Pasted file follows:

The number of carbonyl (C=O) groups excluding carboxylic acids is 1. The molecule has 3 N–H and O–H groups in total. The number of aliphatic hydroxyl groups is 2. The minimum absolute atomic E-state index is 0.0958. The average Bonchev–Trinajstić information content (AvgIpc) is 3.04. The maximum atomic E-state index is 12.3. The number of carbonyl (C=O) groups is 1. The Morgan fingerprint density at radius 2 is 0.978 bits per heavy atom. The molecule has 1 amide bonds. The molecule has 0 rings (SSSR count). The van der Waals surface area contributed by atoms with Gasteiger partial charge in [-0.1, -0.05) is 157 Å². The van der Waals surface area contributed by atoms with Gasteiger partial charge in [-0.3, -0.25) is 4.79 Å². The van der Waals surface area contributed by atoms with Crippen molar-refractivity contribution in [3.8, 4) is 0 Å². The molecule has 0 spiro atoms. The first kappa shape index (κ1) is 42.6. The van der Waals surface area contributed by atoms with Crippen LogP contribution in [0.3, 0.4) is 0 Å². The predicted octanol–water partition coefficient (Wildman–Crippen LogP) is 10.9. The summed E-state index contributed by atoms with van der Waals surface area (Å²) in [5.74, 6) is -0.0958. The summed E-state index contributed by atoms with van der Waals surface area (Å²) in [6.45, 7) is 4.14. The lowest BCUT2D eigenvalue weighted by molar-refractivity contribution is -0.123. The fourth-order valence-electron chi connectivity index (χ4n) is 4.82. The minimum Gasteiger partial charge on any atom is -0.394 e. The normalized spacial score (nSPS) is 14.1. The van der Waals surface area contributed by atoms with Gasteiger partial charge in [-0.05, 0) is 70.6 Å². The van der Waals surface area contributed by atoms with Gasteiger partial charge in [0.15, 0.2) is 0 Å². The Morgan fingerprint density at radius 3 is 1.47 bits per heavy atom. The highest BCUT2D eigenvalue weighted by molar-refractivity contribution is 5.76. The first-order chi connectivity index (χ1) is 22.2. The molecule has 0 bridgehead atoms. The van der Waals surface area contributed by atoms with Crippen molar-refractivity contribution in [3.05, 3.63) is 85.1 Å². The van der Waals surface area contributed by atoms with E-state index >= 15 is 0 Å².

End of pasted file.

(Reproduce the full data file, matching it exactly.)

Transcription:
The number of carbonyl (C=O) groups excluding carboxylic acids is 1. The molecule has 3 N–H and O–H groups in total. The number of aliphatic hydroxyl groups is 2. The minimum absolute atomic E-state index is 0.0958. The average Bonchev–Trinajstić information content (AvgIpc) is 3.04. The maximum atomic E-state index is 12.3. The number of carbonyl (C=O) groups is 1. The Morgan fingerprint density at radius 2 is 0.978 bits per heavy atom. The molecule has 1 amide bonds. The molecule has 0 rings (SSSR count). The van der Waals surface area contributed by atoms with Gasteiger partial charge in [-0.1, -0.05) is 157 Å². The van der Waals surface area contributed by atoms with Gasteiger partial charge in [-0.3, -0.25) is 4.79 Å². The van der Waals surface area contributed by atoms with Crippen molar-refractivity contribution in [3.8, 4) is 0 Å². The molecule has 0 spiro atoms. The first kappa shape index (κ1) is 42.6. The van der Waals surface area contributed by atoms with Crippen LogP contribution in [0.3, 0.4) is 0 Å². The predicted octanol–water partition coefficient (Wildman–Crippen LogP) is 10.9. The summed E-state index contributed by atoms with van der Waals surface area (Å²) in [5.74, 6) is -0.0958. The summed E-state index contributed by atoms with van der Waals surface area (Å²) in [6.45, 7) is 4.14. The lowest BCUT2D eigenvalue weighted by molar-refractivity contribution is -0.123. The fourth-order valence-electron chi connectivity index (χ4n) is 4.82. The minimum Gasteiger partial charge on any atom is -0.394 e. The normalized spacial score (nSPS) is 14.1. The van der Waals surface area contributed by atoms with Gasteiger partial charge in [-0.05, 0) is 70.6 Å². The van der Waals surface area contributed by atoms with Gasteiger partial charge in [0.15, 0.2) is 0 Å². The Morgan fingerprint density at radius 3 is 1.47 bits per heavy atom. The highest BCUT2D eigenvalue weighted by molar-refractivity contribution is 5.76. The first-order chi connectivity index (χ1) is 22.2. The molecule has 0 bridgehead atoms. The van der Waals surface area contributed by atoms with Crippen molar-refractivity contribution in [3.05, 3.63) is 85.1 Å². The van der Waals surface area contributed by atoms with E-state index >= 15 is 0 Å².